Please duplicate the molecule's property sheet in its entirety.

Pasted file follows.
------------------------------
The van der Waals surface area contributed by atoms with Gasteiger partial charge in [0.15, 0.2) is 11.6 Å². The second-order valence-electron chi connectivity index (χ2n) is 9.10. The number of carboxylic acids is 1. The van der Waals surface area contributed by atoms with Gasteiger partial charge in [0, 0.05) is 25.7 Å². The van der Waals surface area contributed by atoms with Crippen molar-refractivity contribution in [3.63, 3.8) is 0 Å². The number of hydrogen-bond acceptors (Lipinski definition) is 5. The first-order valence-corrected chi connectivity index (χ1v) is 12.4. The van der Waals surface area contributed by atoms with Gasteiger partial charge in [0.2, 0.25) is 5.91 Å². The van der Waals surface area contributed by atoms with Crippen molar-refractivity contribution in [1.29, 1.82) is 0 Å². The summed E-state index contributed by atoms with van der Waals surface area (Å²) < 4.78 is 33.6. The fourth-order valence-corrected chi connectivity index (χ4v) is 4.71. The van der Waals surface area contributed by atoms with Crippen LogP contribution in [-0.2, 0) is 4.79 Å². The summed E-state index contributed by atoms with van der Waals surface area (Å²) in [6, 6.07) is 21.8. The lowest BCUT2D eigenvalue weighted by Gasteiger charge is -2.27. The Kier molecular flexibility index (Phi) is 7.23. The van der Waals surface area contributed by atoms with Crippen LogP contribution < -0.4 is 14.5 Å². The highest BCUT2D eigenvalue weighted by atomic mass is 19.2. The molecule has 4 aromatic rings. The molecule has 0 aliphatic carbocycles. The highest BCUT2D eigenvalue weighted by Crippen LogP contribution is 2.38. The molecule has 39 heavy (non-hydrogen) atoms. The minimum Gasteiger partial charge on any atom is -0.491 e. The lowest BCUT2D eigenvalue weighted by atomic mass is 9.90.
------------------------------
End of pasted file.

The van der Waals surface area contributed by atoms with Gasteiger partial charge in [0.15, 0.2) is 11.6 Å². The second-order valence-electron chi connectivity index (χ2n) is 9.10. The number of carboxylic acids is 1. The van der Waals surface area contributed by atoms with Gasteiger partial charge in [0, 0.05) is 25.7 Å². The van der Waals surface area contributed by atoms with Crippen molar-refractivity contribution in [3.63, 3.8) is 0 Å². The number of hydrogen-bond acceptors (Lipinski definition) is 5. The first-order valence-corrected chi connectivity index (χ1v) is 12.4. The van der Waals surface area contributed by atoms with Gasteiger partial charge in [0.2, 0.25) is 5.91 Å². The van der Waals surface area contributed by atoms with Crippen molar-refractivity contribution in [1.29, 1.82) is 0 Å². The summed E-state index contributed by atoms with van der Waals surface area (Å²) < 4.78 is 33.6. The fourth-order valence-corrected chi connectivity index (χ4v) is 4.71. The van der Waals surface area contributed by atoms with Crippen LogP contribution in [-0.2, 0) is 4.79 Å². The summed E-state index contributed by atoms with van der Waals surface area (Å²) in [6, 6.07) is 21.8. The lowest BCUT2D eigenvalue weighted by Gasteiger charge is -2.27. The Kier molecular flexibility index (Phi) is 7.23. The van der Waals surface area contributed by atoms with Crippen LogP contribution < -0.4 is 14.5 Å². The highest BCUT2D eigenvalue weighted by atomic mass is 19.2. The molecule has 4 aromatic rings. The molecule has 0 aliphatic carbocycles. The highest BCUT2D eigenvalue weighted by Crippen LogP contribution is 2.38. The molecule has 39 heavy (non-hydrogen) atoms. The minimum Gasteiger partial charge on any atom is -0.491 e. The lowest BCUT2D eigenvalue weighted by atomic mass is 9.90.